How to Overcome Template Clobbering Issues

Issue

  • When updating the description in a Job created from template, the updated text is overwritten when the job’s configuration is changed (using the “Configure” option).
  • When updating the description in a Folder created from a Template, all Views, Groups, Controlled slaves, Credentials are overwritten when the template is saved.

Environment

  • CloudBees Jenkins Enterprise
  • CloudBees Template plugin

Background

By design, all content of the instance (templatized job) is defined by the Transformer. The Templates plugin overrides the Configure link, which covers most of the ways in which config.xml might be modified.

However there are some cases not covered, such as the “Edit Description” link, RBAC Groups, etc. In those cases any customizations made outside the knowledge of Templates will be “clobbered” the next time the instance is reconfigured (attributes changed, or template changed).

Resolution

There is a solution to overcome the clobbering of existing values of a Template instances. It is possible to access the instance item from within the Groovy Transformer via the attribute ${instance}. Hence we can force the Template to read an instance attribute during the transformation.

The solution is quite straight-forward for simple/raw values like the description (see this article). The manipulation of Objects in the Template transformers requires a deeper understanding of Groovy and the Jenkins API.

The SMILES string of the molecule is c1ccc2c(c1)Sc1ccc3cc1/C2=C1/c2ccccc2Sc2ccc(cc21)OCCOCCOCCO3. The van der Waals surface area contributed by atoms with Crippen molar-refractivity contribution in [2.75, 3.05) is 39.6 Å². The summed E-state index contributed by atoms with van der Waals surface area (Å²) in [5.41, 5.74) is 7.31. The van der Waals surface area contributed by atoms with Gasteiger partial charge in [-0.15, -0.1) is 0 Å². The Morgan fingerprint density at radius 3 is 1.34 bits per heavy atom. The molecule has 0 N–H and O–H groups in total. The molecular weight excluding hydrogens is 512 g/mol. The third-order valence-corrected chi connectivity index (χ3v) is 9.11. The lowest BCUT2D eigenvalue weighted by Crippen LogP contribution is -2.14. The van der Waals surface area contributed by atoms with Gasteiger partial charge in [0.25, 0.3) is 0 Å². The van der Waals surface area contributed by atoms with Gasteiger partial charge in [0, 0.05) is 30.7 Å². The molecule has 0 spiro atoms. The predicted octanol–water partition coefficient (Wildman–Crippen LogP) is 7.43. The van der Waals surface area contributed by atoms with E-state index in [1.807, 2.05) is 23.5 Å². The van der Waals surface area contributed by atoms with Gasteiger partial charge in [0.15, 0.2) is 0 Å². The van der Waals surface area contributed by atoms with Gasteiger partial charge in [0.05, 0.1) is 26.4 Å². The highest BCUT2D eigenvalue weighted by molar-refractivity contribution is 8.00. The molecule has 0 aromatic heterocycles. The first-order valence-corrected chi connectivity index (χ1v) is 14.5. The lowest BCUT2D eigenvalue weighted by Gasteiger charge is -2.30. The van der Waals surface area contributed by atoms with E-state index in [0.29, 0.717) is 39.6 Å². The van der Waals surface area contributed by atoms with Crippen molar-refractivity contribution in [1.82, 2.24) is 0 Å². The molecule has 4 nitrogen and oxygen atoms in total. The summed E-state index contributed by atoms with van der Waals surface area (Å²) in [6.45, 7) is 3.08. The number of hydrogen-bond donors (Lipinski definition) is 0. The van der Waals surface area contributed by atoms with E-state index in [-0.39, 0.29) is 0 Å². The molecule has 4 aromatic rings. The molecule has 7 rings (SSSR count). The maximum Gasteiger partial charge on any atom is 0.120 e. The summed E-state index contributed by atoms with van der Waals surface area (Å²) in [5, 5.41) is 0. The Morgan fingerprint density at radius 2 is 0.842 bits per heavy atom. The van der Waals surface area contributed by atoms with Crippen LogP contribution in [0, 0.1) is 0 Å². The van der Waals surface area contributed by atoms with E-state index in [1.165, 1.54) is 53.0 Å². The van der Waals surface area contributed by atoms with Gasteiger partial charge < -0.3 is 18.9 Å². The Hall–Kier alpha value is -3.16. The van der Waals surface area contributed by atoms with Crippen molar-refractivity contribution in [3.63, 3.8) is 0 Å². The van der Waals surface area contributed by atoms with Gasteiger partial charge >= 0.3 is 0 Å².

Objects

While a description attribute points to a String value, other attributes like views and nectar.plugins.rbac.groups.Group are Objects and need to be serialized.

How to write a Groovy Template transformation so that changes to Credentials / Controlled nodes / Groups are persisted when the template is being updated?

It can be done in the Groovy Template transformation using the exact same technique as above. You need to capture the current Attributes and pass the XML representation through the transformation.

  • Access the instance attributes in the transformer
  • Serialize the object to XML

It is also important to check that the instance and the properties being manipulated are not null.

1) Access Instance Objects

Properties, Views and other components can be accessed via the attribute ${instance.item}.

For example, in a Folder I can access the Properties using ${instance.item.properties} and the Views using ${instance.item.views}. This become obvious when looking at the structure of the config.xml of a Folder :

<com.cloudbees.hudson.plugins.folder.Folder>
    <actions/>
    <description/>
    <properties/>
    <views/>
    <viewsTabBar/>
    <primaryView/>
    <healthMetrics/>
    <icon/>
</com.cloudbees.hudson.plugins.folder.Folder>

2) Serialize Objects

The Serialization of such Objects to XML can be done using either of these function:

  • ${xml(hudson.model.Items.XSTREAM.toXML(object))} for a single Object
  • ${serialize(object)} for a single Object or ${serializeAll(object [])} for collections of object. More information about this helpers can be found in the documentation

Examples

1) Persistence of All Properties

For example, if you would like to keep all the properties of your folder instance (created from a Template), you can specify something like this in the Groovy Transformer:

<com.cloudbees.hudson.plugins.folder.Folder plugin="cloudbees-folder@5.1">
    ...
    <% if (instance != null
            && instance.item != null
            && instance.item.getProperties() != null) { %>
        ${xml(hudson.model.Items.XSTREAM.toXML(instance.item.getProperties()))}
    <% } else { %>
        <properties>
           ...
           //Define the properties by default on first creation
           ...
        </properties>
    <% } %>
    ...
</com.cloudbees.hudson.plugins.folder.Folder>